Ask an expert: Are children mentally rebounding back to a sense of normalcy?July 27, 20224 min read
With kids heading back to class and schools facing a new normal, there's a lot to consider about life post-pandemic, especially when it comes to America's children.
Recently, we sat down with Augusta University's Dr. Dale Peeples, a child and adolescent psychiatrist who treats young patients and educates parents on psychological disorders such as anxiety, ADHD and depression.
Throughout the pandemic, Peeples has also been the go-to psychiatrist for media and parents, providing tips to maintain mental wellbeing.
Q: Are children mentally rebounding or adjusting back to a sense of normalcy?
I think we are seeing an impact from the pandemic that’s continued even though life is getting much closer to what we consider normal. The impact with kids largely focuses on school, both through education and through those social interactions. I still see kids who are struggling to make up for things after falling behind during the pandemic and struggling to work back to that classroom setting when they developed a little bit of anxiety for such extended periods. You also are seeing kids dealing with a lot of regret having missed out on life, on friendships and connections, and some kids have been really struggling with how to deal with a bunch of people again.
Q: Is there a certain age group that you’ve seen that may be struggling more than others?
I think the older kids are, because when they were going through this, the more impact it had. A couple of reasons for that: Peer relationships become a lot more important as you become a teenager as compared to when you are little bit younger. Also, school becomes more demanding and sometimes that catch-up on work that was missed is going to be a little more challenging than younger grades.
Q: What would your advice be to parents to help their children mentally in these increasingly challenging times, specifically as we begin the new school year?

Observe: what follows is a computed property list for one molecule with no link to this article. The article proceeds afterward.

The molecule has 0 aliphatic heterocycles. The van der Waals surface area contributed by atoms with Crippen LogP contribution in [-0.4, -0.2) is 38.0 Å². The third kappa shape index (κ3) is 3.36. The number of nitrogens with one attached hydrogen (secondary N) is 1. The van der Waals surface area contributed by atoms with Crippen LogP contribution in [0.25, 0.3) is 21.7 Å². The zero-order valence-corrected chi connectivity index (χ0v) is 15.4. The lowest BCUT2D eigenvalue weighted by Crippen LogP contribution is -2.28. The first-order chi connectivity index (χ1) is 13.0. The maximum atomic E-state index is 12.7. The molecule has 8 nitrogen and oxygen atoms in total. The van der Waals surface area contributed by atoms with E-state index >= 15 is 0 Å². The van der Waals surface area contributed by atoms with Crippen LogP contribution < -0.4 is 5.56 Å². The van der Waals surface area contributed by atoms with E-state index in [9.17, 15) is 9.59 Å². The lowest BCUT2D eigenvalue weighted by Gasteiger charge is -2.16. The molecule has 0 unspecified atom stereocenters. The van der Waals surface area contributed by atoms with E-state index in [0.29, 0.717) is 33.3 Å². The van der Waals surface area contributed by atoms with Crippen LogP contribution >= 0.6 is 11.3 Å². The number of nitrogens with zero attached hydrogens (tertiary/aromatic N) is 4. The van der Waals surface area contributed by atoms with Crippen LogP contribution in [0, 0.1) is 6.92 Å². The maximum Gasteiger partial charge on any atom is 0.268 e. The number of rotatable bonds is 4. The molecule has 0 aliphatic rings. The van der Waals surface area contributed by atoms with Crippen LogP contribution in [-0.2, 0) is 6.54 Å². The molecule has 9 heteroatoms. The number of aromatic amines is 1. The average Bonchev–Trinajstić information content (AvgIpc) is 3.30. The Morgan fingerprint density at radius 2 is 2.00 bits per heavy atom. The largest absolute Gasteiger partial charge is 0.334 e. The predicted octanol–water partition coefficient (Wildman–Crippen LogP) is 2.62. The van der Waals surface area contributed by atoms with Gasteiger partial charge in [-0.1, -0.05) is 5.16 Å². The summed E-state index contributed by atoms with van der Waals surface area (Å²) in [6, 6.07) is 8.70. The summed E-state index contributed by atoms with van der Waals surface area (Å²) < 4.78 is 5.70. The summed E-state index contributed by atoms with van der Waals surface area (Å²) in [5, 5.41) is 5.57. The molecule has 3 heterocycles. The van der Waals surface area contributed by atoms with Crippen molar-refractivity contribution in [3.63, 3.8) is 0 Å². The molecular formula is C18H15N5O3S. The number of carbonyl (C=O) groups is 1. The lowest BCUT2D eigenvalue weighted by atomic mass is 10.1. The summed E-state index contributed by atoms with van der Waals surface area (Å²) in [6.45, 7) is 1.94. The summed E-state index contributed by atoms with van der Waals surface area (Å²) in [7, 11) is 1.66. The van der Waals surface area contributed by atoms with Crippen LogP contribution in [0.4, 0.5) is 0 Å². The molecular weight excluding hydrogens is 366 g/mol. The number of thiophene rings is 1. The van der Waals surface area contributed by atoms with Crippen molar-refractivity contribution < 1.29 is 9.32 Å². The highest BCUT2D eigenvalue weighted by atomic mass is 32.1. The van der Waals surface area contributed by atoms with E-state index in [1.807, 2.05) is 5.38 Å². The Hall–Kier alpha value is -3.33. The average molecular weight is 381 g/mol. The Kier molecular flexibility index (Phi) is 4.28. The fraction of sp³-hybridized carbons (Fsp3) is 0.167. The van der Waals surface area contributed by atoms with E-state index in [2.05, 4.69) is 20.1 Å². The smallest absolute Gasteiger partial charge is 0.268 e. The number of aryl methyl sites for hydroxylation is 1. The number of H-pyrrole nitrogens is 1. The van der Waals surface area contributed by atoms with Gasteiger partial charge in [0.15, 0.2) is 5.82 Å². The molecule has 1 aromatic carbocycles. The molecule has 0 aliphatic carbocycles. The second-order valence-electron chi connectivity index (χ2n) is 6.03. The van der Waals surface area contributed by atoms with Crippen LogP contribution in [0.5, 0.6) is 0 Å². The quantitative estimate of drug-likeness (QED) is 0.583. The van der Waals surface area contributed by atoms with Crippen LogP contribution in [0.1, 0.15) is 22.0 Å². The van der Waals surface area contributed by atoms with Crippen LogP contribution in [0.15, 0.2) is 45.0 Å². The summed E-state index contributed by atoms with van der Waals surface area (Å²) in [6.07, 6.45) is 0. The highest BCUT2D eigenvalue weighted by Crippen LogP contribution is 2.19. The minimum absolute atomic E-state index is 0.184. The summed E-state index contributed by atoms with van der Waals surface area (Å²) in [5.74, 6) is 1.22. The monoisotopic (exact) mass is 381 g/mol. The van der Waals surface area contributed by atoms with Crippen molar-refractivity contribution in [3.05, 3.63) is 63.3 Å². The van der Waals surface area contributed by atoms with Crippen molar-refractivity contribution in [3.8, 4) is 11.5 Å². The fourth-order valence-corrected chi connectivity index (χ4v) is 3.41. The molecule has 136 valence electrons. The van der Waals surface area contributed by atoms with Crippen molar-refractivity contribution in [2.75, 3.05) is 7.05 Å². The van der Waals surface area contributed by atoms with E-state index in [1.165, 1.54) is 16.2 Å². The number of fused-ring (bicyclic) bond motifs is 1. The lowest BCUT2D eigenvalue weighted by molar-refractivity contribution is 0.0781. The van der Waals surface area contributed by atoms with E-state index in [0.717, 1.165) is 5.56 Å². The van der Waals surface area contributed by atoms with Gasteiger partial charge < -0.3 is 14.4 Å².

Communication, obviously, is still ideal. Families want to make sure that they are still getting together, having dinner as a family, discussing how the children's day went, so parents are in the loop about what kids are dealing with, trying to maintain that open line of communication. Parents also want to kind of generally be on the lookout for symptoms of depression. Obviously that's the changes in mood, feeling sad, feeling down, but also when kids kind of socially withdrawal and they lock themselves in their rooms and they don't want to go out, be around other people, do things they enjoy. When you see grades begin to decline, those are warning signs that there might be a little bit more going on here.
Q: What can children do to help themselves and make sure they feel heard?
Any time I'm sitting down with a patient for the first time and we're talking about treatment options, we'll talk about medication sometimes. We generally talk about talk therapy, behavioral and cognitive interventions. They also always talk about lifestyle interventions, healthy lifestyle, and there is a ton there that people can really do to make a big difference. The biggest thing I see kids struggle with, honestly, is sleep. Sleep has a huge impact on mood and anxiety and getting proper sleep is really tough in this day and age, when you've got cell phone notifications going off around the clock.
Q: We know kids are resilient. Those who have struggled the most over the last two years, can they turn the corner and get better?
Absolutely, I 100% agree that the kids are resilient. I'd say almost always, I share that optimistic attitude that if they have a hard time, they're going to get better. Sometimes it's just putting out the safety guards to support them and make sure that they keep on that right track.
Q: Unfortunately, school shootings are again in the news and seem to be on the rise in recent years. Are you seeing more concern and stress for children or maybe even from their parents as it relates to safety in school?
I try to remind my patients that part of the reason they get a lot of national attention is because they're infrequent and they're rare. So part of it is parents kind of controlling media for younger kids. Teenagers, obviously, they understand what's going on, and it's going to be a little bit harder for parents to monitor the media, but having those open dinner table discussions can let parents know when their kids are having worries.
This is an important topic, especially as students are heading back to school and beginning a fresh start to a new academic year. If you're a reporter looking to cover this topic, then let us help.
Dr. Dale Peeples is available to speak with media. Simply click on his icon now to arrange an interview today.
Dale Peeples, MD Pediatric Psychiatrist / Associate Professor of Psychiatry
Peeples is a highly-regarded psychiatrist providing tips to maintain mental wellbeing throughout the COVID-19 outbreak.